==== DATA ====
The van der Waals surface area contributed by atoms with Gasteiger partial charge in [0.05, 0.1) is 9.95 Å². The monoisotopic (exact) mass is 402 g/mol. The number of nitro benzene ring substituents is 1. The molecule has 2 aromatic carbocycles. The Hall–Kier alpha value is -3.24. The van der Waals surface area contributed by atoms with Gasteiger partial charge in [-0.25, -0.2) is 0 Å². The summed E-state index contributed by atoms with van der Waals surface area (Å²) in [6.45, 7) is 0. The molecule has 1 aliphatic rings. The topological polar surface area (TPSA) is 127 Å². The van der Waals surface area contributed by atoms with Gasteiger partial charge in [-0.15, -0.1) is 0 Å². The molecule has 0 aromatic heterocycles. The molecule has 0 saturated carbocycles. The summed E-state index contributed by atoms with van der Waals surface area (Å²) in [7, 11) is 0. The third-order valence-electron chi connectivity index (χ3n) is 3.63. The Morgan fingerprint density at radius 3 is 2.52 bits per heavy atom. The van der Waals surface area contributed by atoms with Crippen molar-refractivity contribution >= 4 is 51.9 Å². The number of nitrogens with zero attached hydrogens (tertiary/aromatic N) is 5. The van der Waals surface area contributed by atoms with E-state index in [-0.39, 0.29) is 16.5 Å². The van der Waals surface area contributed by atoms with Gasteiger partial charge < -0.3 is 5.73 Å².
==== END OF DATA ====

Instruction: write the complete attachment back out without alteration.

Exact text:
The van der Waals surface area contributed by atoms with Gasteiger partial charge in [0.05, 0.1) is 9.95 Å². The monoisotopic (exact) mass is 402 g/mol. The number of nitro benzene ring substituents is 1. The molecule has 2 aromatic carbocycles. The Hall–Kier alpha value is -3.24. The van der Waals surface area contributed by atoms with Gasteiger partial charge in [-0.25, -0.2) is 0 Å². The summed E-state index contributed by atoms with van der Waals surface area (Å²) in [6.45, 7) is 0. The molecule has 1 aliphatic rings. The topological polar surface area (TPSA) is 127 Å². The van der Waals surface area contributed by atoms with Gasteiger partial charge in [-0.15, -0.1) is 0 Å². The molecule has 0 aromatic heterocycles. The molecule has 0 saturated carbocycles. The summed E-state index contributed by atoms with van der Waals surface area (Å²) in [7, 11) is 0. The third-order valence-electron chi connectivity index (χ3n) is 3.63. The Morgan fingerprint density at radius 3 is 2.52 bits per heavy atom. The van der Waals surface area contributed by atoms with Crippen molar-refractivity contribution >= 4 is 51.9 Å². The number of nitrogens with zero attached hydrogens (tertiary/aromatic N) is 5. The van der Waals surface area contributed by atoms with E-state index in [-0.39, 0.29) is 16.5 Å². The van der Waals surface area contributed by atoms with Gasteiger partial charge < -0.3 is 5.73 Å².